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Updated on 6 April 2024

Tax returns: provisional or estimated figures

If you do not have all the information you need to be able to complete your tax return accurately, you can use a provisional or estimated figure. If you do this, it means you do not need to delay submitting your tax return to HMRC and risk getting a late filing penalty.

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Provisional figures

If you know you have something to include on your tax return but do not yet know the correct amount, you should provide a provisional figure. This is different from an estimated figure (see the Estimated figures heading below).

Once the actual figure is known you should amend your tax return to change the provisional figure to the correct figure as soon as possible.

Example – provisional figures

Jean knows that she has some bank interest to include in her tax return. She thinks it was around £200, but cannot find a statement or interest certificate showing the exact amount for the tax year. It is approaching the deadline for submitting her tax return. She contacts the bank and they tell her it will take two weeks to send her the information she needs.

Jean should enter the £200 as a provisional figure on her tax return and tick the box that says the return includes provisional information. She should explain in the additional information box that she has contacted her bank to confirm the figures and that she expects to be able to provide the exact sum in two weeks’ time, when the statement has arrived. She should submit the return with the provisional figure, so that she does not incur a late filing penalty.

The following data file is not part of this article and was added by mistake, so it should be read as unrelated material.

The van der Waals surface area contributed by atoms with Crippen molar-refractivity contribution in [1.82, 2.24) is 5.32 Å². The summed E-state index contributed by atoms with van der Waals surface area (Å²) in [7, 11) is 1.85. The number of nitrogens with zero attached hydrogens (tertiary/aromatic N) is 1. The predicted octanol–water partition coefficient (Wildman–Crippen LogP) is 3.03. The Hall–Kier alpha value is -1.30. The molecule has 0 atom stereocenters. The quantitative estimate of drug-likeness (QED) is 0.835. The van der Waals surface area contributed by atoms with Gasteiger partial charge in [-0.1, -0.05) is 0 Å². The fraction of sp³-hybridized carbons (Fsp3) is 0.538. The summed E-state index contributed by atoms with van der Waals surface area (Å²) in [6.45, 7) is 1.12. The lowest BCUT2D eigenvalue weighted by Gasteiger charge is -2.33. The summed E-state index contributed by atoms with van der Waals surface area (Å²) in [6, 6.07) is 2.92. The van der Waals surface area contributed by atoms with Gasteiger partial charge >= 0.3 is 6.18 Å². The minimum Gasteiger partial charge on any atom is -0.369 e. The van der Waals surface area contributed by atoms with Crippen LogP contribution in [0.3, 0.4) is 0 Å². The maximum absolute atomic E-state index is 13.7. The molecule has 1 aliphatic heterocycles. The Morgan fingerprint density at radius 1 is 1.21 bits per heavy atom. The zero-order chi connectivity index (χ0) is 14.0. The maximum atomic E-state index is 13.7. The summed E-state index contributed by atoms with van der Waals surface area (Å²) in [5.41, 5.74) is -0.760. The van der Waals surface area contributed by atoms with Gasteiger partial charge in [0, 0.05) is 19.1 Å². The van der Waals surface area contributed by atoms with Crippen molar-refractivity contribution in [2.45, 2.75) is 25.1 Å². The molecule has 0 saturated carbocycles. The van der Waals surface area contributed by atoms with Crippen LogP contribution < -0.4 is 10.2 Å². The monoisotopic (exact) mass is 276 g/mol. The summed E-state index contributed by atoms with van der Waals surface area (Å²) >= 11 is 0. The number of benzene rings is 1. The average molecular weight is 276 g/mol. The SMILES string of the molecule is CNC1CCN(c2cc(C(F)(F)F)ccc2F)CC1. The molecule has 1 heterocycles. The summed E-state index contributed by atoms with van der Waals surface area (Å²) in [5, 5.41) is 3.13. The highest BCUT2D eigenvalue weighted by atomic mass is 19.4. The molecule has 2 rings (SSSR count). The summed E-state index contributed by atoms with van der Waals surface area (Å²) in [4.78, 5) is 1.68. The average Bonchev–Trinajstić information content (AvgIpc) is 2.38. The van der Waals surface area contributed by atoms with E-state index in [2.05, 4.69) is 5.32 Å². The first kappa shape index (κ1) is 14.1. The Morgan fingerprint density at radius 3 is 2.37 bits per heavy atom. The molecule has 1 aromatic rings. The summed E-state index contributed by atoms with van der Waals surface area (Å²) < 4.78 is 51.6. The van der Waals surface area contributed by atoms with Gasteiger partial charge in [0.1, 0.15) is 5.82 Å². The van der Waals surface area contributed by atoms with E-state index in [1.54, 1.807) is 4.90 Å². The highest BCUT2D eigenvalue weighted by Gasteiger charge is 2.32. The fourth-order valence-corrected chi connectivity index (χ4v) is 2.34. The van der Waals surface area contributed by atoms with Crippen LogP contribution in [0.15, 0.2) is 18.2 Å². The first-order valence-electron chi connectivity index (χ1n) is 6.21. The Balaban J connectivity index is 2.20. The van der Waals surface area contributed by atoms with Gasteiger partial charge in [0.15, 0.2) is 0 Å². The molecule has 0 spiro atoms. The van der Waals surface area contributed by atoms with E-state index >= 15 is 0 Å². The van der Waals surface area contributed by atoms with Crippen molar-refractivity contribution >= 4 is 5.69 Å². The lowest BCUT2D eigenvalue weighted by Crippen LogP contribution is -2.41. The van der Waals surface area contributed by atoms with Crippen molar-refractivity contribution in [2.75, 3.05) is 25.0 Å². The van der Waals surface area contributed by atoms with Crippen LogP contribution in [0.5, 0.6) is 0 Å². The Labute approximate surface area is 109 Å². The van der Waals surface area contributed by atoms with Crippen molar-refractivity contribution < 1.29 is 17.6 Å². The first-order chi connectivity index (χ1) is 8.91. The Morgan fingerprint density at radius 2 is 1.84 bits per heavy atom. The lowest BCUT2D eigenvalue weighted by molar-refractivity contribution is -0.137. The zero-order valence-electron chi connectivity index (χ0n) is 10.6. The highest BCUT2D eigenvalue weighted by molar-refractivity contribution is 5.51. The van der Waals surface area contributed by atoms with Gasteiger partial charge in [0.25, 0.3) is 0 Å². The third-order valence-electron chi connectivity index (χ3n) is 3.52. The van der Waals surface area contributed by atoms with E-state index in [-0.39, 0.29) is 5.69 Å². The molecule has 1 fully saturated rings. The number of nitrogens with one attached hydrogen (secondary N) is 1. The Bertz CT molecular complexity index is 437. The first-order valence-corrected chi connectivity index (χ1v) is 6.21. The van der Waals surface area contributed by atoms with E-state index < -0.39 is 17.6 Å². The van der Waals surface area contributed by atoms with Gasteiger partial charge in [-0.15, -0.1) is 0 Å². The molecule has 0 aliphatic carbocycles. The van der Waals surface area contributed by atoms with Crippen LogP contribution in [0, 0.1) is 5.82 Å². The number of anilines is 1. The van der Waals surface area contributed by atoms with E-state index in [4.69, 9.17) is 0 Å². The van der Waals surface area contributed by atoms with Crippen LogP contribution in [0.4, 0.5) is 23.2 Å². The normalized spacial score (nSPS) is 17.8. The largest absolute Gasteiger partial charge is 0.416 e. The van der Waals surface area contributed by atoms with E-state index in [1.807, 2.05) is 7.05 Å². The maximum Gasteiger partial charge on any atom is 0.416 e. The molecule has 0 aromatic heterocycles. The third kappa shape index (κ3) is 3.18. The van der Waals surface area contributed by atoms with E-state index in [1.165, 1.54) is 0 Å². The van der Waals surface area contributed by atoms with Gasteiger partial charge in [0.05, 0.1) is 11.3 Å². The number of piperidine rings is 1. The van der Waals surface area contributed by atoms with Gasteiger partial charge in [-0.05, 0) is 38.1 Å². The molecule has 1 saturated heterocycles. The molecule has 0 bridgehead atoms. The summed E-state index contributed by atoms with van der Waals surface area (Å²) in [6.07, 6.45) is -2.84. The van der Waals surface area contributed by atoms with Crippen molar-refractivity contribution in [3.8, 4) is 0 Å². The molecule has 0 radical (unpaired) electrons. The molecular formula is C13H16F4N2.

When the statement from the bank arrives, Jean will need to amend her tax return for the correct interest figure. She can either do this by writing to HMRC with the information, or – if she filed online – she can go into her Personal Tax Account and amend the form and re-submit it. If she used third party software to complete her tax return, she should use that to submit the amended tax return.

Estimated figures

You might have lost some important documents that you needed for your tax return and might never get them back (though you should try your best to get copies, if this is possible).

If you cannot retrieve your records, you will have to make a best guess (or estimate) at the figures you should include on your return.

If you have estimated any of the figures on your tax return, you should always tell HMRC what they are, why you have needed to use them, and how you have worked them out. Give as much information as possible – usually in the additional information text box provided on the return. This could help to protect you from HMRC later suggesting you owe more tax or trying to charge you an inaccuracy penalty. In such cases, you will need to be able to demonstrate that you took reasonable care to complete the tax return to the best of your knowledge and belief.

It is unlikely that you will amend estimated figures once you have submitted the tax return. This is different to when you use provisional figures, as usually these will need to be amended, as explained above.

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